In short: everything the business does is perfect, and any faults are due to the incompetence of others.

Which of course includes me.

It’s what customer services are for. The company knows that we need what they supply, so we have to behave ourselves if we are to get it. This allows the company full control of everything – save the bits which go wrong which are due – well you should know about all that by now. This in esoteric terms can be filed under the heading “blue as a process” because everything the business does is within the control of the business itself. With no outside interference allowed!

That’s yellow in esoteric terms – and if you grasp threefolding in a business situation, is the key to any business problem. If a business has problems, the answers lie outside it, or lie with those who use the services that the company provides. Well, what little remains after they’ve restricted their employees to parroting things like “my usage exceeded the payments that I had made, so I had to pay the extra money”. When a business takes control, one direct consequence of this is that they reduce their product to that of a commodity – that is to say, a product reduced to the bare essentials. The other side of this is with other companies engaged in this activity, direct competition results. These two activities act against each other through fear and the resulting cost cutting reduces the commodity to its barest essentials.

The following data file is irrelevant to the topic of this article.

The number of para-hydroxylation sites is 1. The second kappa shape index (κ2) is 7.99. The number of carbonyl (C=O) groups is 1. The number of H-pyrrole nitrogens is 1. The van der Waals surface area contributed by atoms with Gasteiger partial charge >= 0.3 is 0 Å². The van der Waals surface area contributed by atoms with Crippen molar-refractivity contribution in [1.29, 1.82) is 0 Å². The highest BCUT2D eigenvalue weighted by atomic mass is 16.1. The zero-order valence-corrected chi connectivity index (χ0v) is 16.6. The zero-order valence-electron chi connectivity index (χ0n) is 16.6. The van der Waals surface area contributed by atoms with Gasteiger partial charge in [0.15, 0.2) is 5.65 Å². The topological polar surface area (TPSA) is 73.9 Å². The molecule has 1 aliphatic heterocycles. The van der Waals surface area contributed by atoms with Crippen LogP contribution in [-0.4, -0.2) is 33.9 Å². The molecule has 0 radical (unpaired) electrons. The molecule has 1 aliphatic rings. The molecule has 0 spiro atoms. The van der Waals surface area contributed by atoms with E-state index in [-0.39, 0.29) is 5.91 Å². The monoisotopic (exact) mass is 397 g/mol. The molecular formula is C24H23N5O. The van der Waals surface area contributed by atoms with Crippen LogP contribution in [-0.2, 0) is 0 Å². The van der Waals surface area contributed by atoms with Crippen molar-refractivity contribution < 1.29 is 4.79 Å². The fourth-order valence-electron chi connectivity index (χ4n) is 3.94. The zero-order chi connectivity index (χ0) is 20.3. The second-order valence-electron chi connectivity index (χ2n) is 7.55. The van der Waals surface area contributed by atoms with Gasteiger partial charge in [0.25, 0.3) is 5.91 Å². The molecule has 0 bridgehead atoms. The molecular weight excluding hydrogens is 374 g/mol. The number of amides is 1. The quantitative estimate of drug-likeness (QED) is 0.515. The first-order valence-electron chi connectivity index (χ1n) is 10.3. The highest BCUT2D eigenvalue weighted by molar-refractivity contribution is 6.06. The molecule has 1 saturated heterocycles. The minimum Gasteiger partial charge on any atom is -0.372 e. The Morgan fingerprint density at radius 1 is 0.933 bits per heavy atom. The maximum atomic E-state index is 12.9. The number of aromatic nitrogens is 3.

Just go to any supermarket these days if you don’t believe me! Grey, featureless places where individual expression is reduced to “we’re cheaper”. Which is about as individual as any businessman is comfortable with.

Thinking of the end user means such systems work far better. I guarantee you that. But then, when the boss is the boss – irrespective of his intelligence or lack of it – he gets to say what goes, not some ignorant customer. What might that boss say to me? “I’ve been in this business now for forty years, and it’s been fine up till now, so leave us alone.”

Which leaves me having to pay extra because their systems don’t work.

It reminds me of when Rudolf Steiner mentioned that intelligent people can be incredibly stupid. He was bright enough to see that.


(1) You can meet my successful businessman Jan here.